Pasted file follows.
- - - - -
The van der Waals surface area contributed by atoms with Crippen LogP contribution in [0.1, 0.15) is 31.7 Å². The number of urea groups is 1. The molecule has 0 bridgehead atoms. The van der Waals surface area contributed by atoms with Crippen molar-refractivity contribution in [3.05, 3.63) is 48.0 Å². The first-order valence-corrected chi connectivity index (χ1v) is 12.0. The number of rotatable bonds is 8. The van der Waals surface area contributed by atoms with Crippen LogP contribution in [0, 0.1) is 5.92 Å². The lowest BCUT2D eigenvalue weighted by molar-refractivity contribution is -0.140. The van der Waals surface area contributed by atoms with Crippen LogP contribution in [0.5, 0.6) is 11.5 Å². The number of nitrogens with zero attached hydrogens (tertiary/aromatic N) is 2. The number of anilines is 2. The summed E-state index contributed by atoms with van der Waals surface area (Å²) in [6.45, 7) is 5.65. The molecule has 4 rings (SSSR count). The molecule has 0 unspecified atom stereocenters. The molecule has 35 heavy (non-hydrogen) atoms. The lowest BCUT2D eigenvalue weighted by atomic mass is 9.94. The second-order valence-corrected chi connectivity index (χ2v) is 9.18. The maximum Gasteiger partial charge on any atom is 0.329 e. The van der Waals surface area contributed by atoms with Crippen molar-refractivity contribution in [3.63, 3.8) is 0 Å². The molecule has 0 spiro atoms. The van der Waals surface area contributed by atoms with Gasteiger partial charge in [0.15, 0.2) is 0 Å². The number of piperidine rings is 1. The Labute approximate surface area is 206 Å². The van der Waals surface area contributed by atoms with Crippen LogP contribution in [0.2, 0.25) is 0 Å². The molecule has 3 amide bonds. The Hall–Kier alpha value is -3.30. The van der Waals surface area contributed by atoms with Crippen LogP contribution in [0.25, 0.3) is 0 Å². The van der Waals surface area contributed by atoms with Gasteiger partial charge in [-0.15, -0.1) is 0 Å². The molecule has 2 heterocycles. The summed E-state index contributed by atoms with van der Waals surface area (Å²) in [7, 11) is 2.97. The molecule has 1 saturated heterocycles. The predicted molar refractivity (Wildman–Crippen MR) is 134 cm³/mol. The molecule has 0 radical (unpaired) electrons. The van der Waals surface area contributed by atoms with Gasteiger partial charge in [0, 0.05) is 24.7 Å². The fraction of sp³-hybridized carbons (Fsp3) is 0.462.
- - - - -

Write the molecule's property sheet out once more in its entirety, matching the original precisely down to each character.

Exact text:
The van der Waals surface area contributed by atoms with Crippen LogP contribution in [0.1, 0.15) is 31.7 Å². The number of urea groups is 1. The molecule has 0 bridgehead atoms. The van der Waals surface area contributed by atoms with Crippen molar-refractivity contribution in [3.05, 3.63) is 48.0 Å². The first-order valence-corrected chi connectivity index (χ1v) is 12.0. The number of rotatable bonds is 8. The van der Waals surface area contributed by atoms with Crippen LogP contribution in [0, 0.1) is 5.92 Å². The lowest BCUT2D eigenvalue weighted by molar-refractivity contribution is -0.140. The van der Waals surface area contributed by atoms with Crippen LogP contribution in [0.5, 0.6) is 11.5 Å². The number of nitrogens with zero attached hydrogens (tertiary/aromatic N) is 2. The number of anilines is 2. The summed E-state index contributed by atoms with van der Waals surface area (Å²) in [6.45, 7) is 5.65. The molecule has 4 rings (SSSR count). The molecule has 0 unspecified atom stereocenters. The molecule has 35 heavy (non-hydrogen) atoms. The lowest BCUT2D eigenvalue weighted by atomic mass is 9.94. The second-order valence-corrected chi connectivity index (χ2v) is 9.18. The maximum Gasteiger partial charge on any atom is 0.329 e. The van der Waals surface area contributed by atoms with Crippen molar-refractivity contribution in [3.63, 3.8) is 0 Å². The molecule has 0 spiro atoms. The van der Waals surface area contributed by atoms with Gasteiger partial charge in [0.15, 0.2) is 0 Å². The number of piperidine rings is 1. The Labute approximate surface area is 206 Å². The van der Waals surface area contributed by atoms with Crippen LogP contribution in [0.2, 0.25) is 0 Å². The molecule has 3 amide bonds. The Hall–Kier alpha value is -3.30. The van der Waals surface area contributed by atoms with Crippen LogP contribution in [0.25, 0.3) is 0 Å². The van der Waals surface area contributed by atoms with Gasteiger partial charge in [-0.15, -0.1) is 0 Å². The molecule has 2 heterocycles. The summed E-state index contributed by atoms with van der Waals surface area (Å²) in [7, 11) is 2.97. The molecule has 1 saturated heterocycles. The predicted molar refractivity (Wildman–Crippen MR) is 134 cm³/mol. The molecule has 0 radical (unpaired) electrons. The van der Waals surface area contributed by atoms with Gasteiger partial charge in [0, 0.05) is 24.7 Å². The fraction of sp³-hybridized carbons (Fsp3) is 0.462.